• National Parks:  Permit required.  Obtaining a permit for a park is extremely difficult and time-consuming.  Having never done it myself I do not know the full details, but there are many similarities to wildlife refuges.  In the case of a NP absolutely all specimens have to be deposited into an institution and identified by a unique reference code.  The NPS retains ownership and the right to call-back specimens if needed.  There are also long lists of rules that must be followed while within the park, including staying out of sight of tourists.  Permit approval can take many months if you are lucky.  Really does not seem worth the hassle.
  • National Monuments and Recreation Areas: Permit required.  Usually governed by the National Park Service and therefore obtaining a permit is difficult and mired in bureaucratic red tape.  However, some monuments are operated by the National Forest Service, BLM or other state agency – which means they are semi-autonomous and much more efficient.  Call ahead and ask, each one is different.
  • Land Trusts/Private Reserves:  There are countless private land trusts that act as independent preserves and all have their own process for permits. The Nature Conservancy and Audubon Society are a few larger ones – but local communities and private foundations can even have their own. While they are not governed by state agencies they are usually very cooperative and easy to work with regarding research permits.  Some trusts may require a state collecting permit before applying for theirs.

ANGUILLA:  Info via Caribbean Research Resources (CRR).

ANTIGUA & BARBUDA:  Info via CRR.

ARUBA:  Info via CRR.

AUSTRALIA: Exceedingly difficult to obtain permits.  Even with a permit, only a few representatives of each species you collect may leave the country.

BARBADOS:  Info via CRR.

BELGIUM:  Illegal to collect any federally listed species.  Private land: no permits needed.  Nature Reserves: permission often granted if you are collecting less well-known species.  If you promise a list of everything you collect and avoid things like butterflies then you will probably be granted permission.  Several of the large forests in the south will allow some day collecting but night access is restricted without permission.  Ask nicely and promise a list of species collected.  Here are links for permits in Flanders (north) and Wallonia (south).

BELIZE: Permits required for insect collecting and can take approximately 3+ months to process and cost $100USD.  If you are requesting to work in any conservation area, you must provide detailed contact information for your collaborators – they will be contacted (once), and if they don’t respond, your application does not move forward.  Expect to call regularly to check on your permit, and plan on spending a day in Belmopan to finalize the permit (or arrange to have a local collaborator take care of last minute details and payment).  Application can be found here. (info via John Shuey, thank you!)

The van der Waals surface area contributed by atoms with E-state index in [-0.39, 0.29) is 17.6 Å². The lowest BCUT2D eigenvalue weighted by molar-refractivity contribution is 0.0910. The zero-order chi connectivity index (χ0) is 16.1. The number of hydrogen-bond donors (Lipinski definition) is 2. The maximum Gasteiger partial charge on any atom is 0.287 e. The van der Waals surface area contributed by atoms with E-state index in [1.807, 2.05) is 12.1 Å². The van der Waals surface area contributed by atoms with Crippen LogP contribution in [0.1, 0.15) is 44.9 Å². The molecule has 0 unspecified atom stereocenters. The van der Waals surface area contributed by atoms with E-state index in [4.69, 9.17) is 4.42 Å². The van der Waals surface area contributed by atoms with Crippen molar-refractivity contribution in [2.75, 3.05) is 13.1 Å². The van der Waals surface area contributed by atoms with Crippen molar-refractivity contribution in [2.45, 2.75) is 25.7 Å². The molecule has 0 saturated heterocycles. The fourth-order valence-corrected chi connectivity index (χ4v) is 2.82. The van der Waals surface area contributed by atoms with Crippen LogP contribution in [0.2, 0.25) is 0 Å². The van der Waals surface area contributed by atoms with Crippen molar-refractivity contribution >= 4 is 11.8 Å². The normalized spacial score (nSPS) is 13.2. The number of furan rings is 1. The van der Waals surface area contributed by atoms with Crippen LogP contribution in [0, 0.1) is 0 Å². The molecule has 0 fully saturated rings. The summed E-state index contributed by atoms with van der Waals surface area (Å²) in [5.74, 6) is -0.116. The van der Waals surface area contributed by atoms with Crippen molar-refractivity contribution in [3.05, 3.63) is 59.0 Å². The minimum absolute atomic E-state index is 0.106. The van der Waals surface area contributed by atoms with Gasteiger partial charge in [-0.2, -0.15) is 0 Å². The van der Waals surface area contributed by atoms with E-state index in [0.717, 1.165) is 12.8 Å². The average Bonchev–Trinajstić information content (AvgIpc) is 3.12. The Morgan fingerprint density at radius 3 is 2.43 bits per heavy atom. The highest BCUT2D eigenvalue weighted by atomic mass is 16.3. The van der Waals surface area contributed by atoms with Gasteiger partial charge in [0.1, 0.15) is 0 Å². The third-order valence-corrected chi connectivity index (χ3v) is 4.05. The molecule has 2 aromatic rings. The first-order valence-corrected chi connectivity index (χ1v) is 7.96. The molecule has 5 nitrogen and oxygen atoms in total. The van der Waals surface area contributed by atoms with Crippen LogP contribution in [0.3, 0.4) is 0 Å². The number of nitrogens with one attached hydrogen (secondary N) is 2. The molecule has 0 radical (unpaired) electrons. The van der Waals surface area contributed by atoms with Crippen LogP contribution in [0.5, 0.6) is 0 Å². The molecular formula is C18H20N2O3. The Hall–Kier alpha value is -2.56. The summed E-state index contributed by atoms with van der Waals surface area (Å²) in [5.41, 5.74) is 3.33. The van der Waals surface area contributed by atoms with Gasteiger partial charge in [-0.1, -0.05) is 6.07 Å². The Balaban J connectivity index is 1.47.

BOLIVIA: Apparently Bolivia has made it very difficult to conduct research within the last few years.  The permitting process is very slow and can take 6 months or more, with no guarantee that the paperwork will come through in time.  Additionally, submission of the export permit requires approval that usually requires that all of your insects be shipped out of the country after you depart.  The export permit also requires all specimens to be identified to SPECIES, even if it’s Papilio sp. A, B, C… etc.  An expedition by a large US Museum in 2007 ended with all collected specimens being left in Bolivia awaiting export permits.  As of 2010, the specimens are still awaiting approval for shipment.  But perhaps you could have better luck, try contacting the Museuo de Historia Natural.

BRAZIL: Forget it.  OK – it is possible to obtain research permits for this notoriously difficult country. Although fairly difficult to achieve, Brazilian researchers who are in possession of IBAMA permits may be able to include foreign researchers on their permit to cover specific collaborative research projects that involve collecting and export of specimens.  Expect to work closely with potential collaborators during the application process, and plan on at least 9 months (or more) to move the many forms though many government offices.

CANADA: Much like the USA, Canada limits collecting in Nature preserves, Federal, Regional and Provincial parks to permit only. Provincial forests should be open to collecting like the US National Forests, but I am personally unaware of a statement clarifying the situation.

CARIBBEAN ISLANDS:  The Caribbean Research Resources website is incredibly helpful!  I’ve broken down some of their specific information here with links to the CRR site.

CAYMAN ISLANDS:  Info via CRR.

COLOMBIA:  Sounds like they are making permits all but impossible to obtain with contracts needed and fees reaching nearly $10,000.  This article discusses this new legislation that went into effect 28 December 2011.